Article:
"When we got into office, the thing that surprised me the most was that things were as bad as we'd been saying they were."
-- John F. Kennedy
According to my ancient psychology textbook, the difference between a neurotic and a psychotic is that a neurotic builds castles in the air, but a psychotic lives in them. If that definition is still true, and you don't mind being called a neurotic -- which my also-ancient professor would say applies to us all -- then it's perfectly, politically correct to daydream, even if the subject is politics.
So, now that the recent Georgia Primary is over, please indulge (or join) me while I build some politically correct castles, spin a few honest cobwebs and clear the petrified silt from my campaign-tired brain. Should I succeed in completing this idyllic abode, I'd decorate, legislate and populate it in the following way:
All political candidates, regardless of race, party, office or locale, shall speak only the truth when defining themselves or their opponents in any campaign ad or speech.
No audible or visible campaigning shall begin more than 10 days before a targeted election. Brochures may be stamped but not mailed; radio and television ads written but not aired; signs printed but not graffitied into the landscape; and phone lists compiled but not dialed before that magic day.
Before running for office, each candidate shall pay a qualifying fee equal to one year's salary in the office being sought, and shall not spend more money during the campaign than one half the anticipated salary of the term of office being sought.
All candidates will speak only truthfully about why they are running for political office. Acceptable reasons should include: sincere desire for public service; substantial experience or qualification for the job; some measure of success in life already; and no skeleton in the closet larger than an average-sized cockroach. Unacceptable reasons include: puppet with no control over his or her own strings; vindictive, hidden or get-even agenda; unsettled scores with an employer, business partner, civil or federal court; and anything larger than a cockroach-sized skeleton in the closet.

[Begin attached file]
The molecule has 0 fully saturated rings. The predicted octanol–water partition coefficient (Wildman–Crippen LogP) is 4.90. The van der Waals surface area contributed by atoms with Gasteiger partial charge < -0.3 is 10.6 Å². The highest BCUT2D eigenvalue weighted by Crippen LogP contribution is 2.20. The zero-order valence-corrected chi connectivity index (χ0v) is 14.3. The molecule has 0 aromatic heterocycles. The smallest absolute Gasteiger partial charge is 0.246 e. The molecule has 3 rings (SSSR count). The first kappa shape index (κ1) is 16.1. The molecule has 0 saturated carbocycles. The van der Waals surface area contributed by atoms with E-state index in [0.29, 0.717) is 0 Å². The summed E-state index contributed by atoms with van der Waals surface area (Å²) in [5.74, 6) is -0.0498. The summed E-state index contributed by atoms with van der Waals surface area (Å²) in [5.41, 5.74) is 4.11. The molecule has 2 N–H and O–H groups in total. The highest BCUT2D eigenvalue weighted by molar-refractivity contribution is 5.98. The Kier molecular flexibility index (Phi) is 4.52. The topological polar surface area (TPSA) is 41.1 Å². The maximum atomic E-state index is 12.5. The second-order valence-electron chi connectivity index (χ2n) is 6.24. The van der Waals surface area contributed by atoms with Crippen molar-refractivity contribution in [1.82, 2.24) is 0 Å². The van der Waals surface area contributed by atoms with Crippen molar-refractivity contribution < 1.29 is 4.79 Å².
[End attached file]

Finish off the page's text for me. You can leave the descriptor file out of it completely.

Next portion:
All proven, conscientious incumbents who wish to stay in office will receive their just due and, if appropriate and allowed by law, win reappointment.
All unproven leaders, favored or foe, incumbent or nominee, will be removed from office, barred from office or brought to justice by legal, constitutional means, rather than protected or excused by those whose understanding of justice is no larger than a cockroach-sized skeleton in or out of the closet.
Finally, only knowledgeable voters who have considered what each candidate can do for the community, state or country as a whole, rather than what will benefit only them, shall be allowed to vote.
Meanwhile, back on solid if not perfect ground, I have some thoughts on the election just past.
To the winners, kudos first, but great expectations foremost. From the commission to the Legislature and the courts, we're glad you're there, you have our support, but we'll be watching.
To the losers we express no glee, and, for the most part, great thanks either for your past service or your willingness to make a difficult, first effort to serve. We urge you to step up to the plate again. There's a place for you, either in the office you sought at another time, or sooner in another avenue of public service.
You are greatly admired, especially by those of us who don't have the stamina or the courage to risk such a fishbowl experience, or a loss.
(Barbara Seaborn is a local freelance writer. E-mail comments to email@example.com.)
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